Later that year, Prime Minister Justin Trudeau announced at COP26 that Canada would end exports of thermal coal by 2030.

Then in November of this year, the Keepers of the Water, an environmental organization uniting “First Nations, Métis, Inuit, environmental groups, concerned citizens, and communities,” sent a representative with the Indigenous Climate Action (ICA) delegation to Egypt for COP27. The delegate, Daniel T’seleie, was expected to raise the issue of the planned expansion of the Vista Mine.

But wait, there’s more.

In June 2020, the UCP government of Alberta announced it would rescind Alberta’s 1976 coal policy that, according to the Narwhal, “all but prevented open-pit mines in the headwaters of the province.

But in February 2021, it reversed that decision and formed a committee to examine the issue.

The committee’s report and its recommendations were accepted by the Alberta government on March 4 of this year and “include a ban on new exploration or mine approvals, not only on the eastern slopes, but throughout the province, at least until new land-use plans are developed.”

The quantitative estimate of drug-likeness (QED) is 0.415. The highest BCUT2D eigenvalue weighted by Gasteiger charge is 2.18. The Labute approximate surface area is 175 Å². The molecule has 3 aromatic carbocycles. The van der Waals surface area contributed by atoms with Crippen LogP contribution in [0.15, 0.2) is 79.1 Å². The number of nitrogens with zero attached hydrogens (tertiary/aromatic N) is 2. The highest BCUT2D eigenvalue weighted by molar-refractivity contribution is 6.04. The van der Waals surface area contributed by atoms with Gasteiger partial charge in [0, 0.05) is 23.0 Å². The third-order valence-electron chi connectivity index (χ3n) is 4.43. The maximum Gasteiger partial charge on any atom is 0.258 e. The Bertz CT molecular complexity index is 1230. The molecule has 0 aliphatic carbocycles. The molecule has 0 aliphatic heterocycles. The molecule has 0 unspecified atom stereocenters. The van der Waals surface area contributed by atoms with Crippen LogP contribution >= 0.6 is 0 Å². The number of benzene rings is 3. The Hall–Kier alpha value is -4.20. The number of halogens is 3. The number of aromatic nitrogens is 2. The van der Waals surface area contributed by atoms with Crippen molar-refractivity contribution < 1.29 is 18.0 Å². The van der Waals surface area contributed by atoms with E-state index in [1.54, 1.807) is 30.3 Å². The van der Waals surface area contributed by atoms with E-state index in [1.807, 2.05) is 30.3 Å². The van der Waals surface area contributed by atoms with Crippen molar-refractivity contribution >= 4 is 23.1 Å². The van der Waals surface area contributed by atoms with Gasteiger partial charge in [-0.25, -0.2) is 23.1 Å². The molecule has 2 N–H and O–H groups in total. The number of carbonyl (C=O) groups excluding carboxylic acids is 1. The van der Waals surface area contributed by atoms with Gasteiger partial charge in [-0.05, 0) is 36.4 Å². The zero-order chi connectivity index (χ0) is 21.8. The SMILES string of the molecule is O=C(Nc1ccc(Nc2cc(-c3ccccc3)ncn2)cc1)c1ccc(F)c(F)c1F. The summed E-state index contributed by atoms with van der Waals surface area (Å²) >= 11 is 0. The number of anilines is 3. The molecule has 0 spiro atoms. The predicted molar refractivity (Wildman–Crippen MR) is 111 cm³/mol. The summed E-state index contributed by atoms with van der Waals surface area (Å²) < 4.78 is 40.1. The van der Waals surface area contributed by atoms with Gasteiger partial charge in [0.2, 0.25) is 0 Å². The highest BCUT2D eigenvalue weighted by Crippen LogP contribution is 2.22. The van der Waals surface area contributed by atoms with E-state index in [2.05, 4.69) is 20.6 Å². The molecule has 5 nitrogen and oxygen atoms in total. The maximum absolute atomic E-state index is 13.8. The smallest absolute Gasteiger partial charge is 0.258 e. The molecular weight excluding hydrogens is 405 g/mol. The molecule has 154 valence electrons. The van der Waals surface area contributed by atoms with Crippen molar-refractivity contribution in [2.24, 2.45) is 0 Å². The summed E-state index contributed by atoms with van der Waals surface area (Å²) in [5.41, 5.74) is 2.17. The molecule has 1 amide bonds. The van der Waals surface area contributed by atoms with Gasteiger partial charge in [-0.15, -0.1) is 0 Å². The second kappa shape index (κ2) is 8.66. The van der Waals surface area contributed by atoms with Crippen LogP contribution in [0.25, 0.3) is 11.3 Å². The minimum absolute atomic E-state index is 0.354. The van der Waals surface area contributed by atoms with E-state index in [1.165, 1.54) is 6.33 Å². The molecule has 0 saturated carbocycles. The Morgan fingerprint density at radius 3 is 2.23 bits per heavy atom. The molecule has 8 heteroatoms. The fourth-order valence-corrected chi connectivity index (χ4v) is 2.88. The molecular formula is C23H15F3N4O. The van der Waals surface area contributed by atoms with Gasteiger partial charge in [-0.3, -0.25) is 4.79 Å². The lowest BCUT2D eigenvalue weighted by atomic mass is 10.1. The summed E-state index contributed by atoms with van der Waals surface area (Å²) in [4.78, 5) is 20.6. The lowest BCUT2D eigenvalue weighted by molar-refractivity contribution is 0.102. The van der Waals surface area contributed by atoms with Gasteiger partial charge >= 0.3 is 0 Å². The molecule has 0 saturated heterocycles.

But, a “small handful of mines” considered to be in an “advanced state” of development will be permitted to continue and they include Coalspur’s expansion of the Vista Mine.

Is this really relevant to us in Cape Breton?

Well, I think it’s worth noting that on May 22 of this year,  Coalspur Mines registered in Nova Scotia as an Alberta-based extra-provincial corporation that lists Kameron Collieries as its “business name,” although the  actual significance of this, if any, I don’t know.

Nor, despite my genealogical efforts, do I actually understand Donkin’s full “family tree.” For example, I don’t understand why there is both a “Kameron Collieries” and a “Kameron Coal Management,” although I do know there’s very little daylight between them—the only director listed for Kameron Coal Management is Anthony Webb who is the “Senior VP of Underground Operations Cutlass Collieries, Cline Group” and who is, I assume, the person on the right in his LinkedIn photo:

Anthony Webb, LinkedIn

I don’t know how you can oversee underground operations in a Nova Scotia coal mine from West Palm Beach, Florida.

In short, I have a lot of questions.

Maybe I’ll ask Geoff MacLellan.